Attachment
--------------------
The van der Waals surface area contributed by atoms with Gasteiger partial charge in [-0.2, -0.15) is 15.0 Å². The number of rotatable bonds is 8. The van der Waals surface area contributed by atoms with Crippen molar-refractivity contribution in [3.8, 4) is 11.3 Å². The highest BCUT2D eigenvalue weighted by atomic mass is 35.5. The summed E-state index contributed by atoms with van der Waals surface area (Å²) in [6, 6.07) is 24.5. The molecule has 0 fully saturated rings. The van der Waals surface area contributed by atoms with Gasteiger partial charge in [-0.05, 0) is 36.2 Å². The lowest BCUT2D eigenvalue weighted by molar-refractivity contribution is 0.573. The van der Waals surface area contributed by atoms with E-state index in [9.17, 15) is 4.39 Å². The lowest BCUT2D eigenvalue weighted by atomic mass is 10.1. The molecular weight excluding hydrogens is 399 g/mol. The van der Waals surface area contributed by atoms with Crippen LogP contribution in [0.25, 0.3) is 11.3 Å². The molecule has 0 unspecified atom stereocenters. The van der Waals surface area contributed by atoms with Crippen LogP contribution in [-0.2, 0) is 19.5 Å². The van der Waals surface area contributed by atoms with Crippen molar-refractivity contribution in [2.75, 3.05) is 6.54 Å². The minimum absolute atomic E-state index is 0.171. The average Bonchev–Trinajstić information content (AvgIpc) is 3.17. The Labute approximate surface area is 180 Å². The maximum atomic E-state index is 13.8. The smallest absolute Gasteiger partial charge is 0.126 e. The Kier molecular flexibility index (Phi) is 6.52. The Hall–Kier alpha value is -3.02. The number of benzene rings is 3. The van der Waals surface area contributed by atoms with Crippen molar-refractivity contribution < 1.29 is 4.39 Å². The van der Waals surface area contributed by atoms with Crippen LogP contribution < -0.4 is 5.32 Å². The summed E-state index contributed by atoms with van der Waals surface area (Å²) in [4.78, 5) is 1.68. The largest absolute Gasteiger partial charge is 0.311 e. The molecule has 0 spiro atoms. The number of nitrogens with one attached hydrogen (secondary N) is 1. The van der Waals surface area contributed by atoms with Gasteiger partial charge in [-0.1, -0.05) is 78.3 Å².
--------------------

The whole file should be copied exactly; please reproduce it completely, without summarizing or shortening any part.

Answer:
The van der Waals surface area contributed by atoms with Gasteiger partial charge in [-0.2, -0.15) is 15.0 Å². The number of rotatable bonds is 8. The van der Waals surface area contributed by atoms with Crippen molar-refractivity contribution in [3.8, 4) is 11.3 Å². The highest BCUT2D eigenvalue weighted by atomic mass is 35.5. The summed E-state index contributed by atoms with van der Waals surface area (Å²) in [6, 6.07) is 24.5. The molecule has 0 fully saturated rings. The van der Waals surface area contributed by atoms with Gasteiger partial charge in [-0.05, 0) is 36.2 Å². The lowest BCUT2D eigenvalue weighted by molar-refractivity contribution is 0.573. The van der Waals surface area contributed by atoms with E-state index in [9.17, 15) is 4.39 Å². The lowest BCUT2D eigenvalue weighted by atomic mass is 10.1. The molecular weight excluding hydrogens is 399 g/mol. The van der Waals surface area contributed by atoms with Crippen LogP contribution in [0.25, 0.3) is 11.3 Å². The molecule has 0 unspecified atom stereocenters. The van der Waals surface area contributed by atoms with Crippen LogP contribution in [-0.2, 0) is 19.5 Å². The van der Waals surface area contributed by atoms with Crippen molar-refractivity contribution in [2.75, 3.05) is 6.54 Å². The minimum absolute atomic E-state index is 0.171. The average Bonchev–Trinajstić information content (AvgIpc) is 3.17. The Labute approximate surface area is 180 Å². The maximum atomic E-state index is 13.8. The smallest absolute Gasteiger partial charge is 0.126 e. The Kier molecular flexibility index (Phi) is 6.52. The Hall–Kier alpha value is -3.02. The number of benzene rings is 3. The van der Waals surface area contributed by atoms with Crippen molar-refractivity contribution < 1.29 is 4.39 Å². The van der Waals surface area contributed by atoms with Crippen LogP contribution < -0.4 is 5.32 Å². The summed E-state index contributed by atoms with van der Waals surface area (Å²) in [4.78, 5) is 1.68. The largest absolute Gasteiger partial charge is 0.311 e. The molecule has 0 spiro atoms. The number of nitrogens with one attached hydrogen (secondary N) is 1. The van der Waals surface area contributed by atoms with Gasteiger partial charge in [-0.1, -0.05) is 78.3 Å².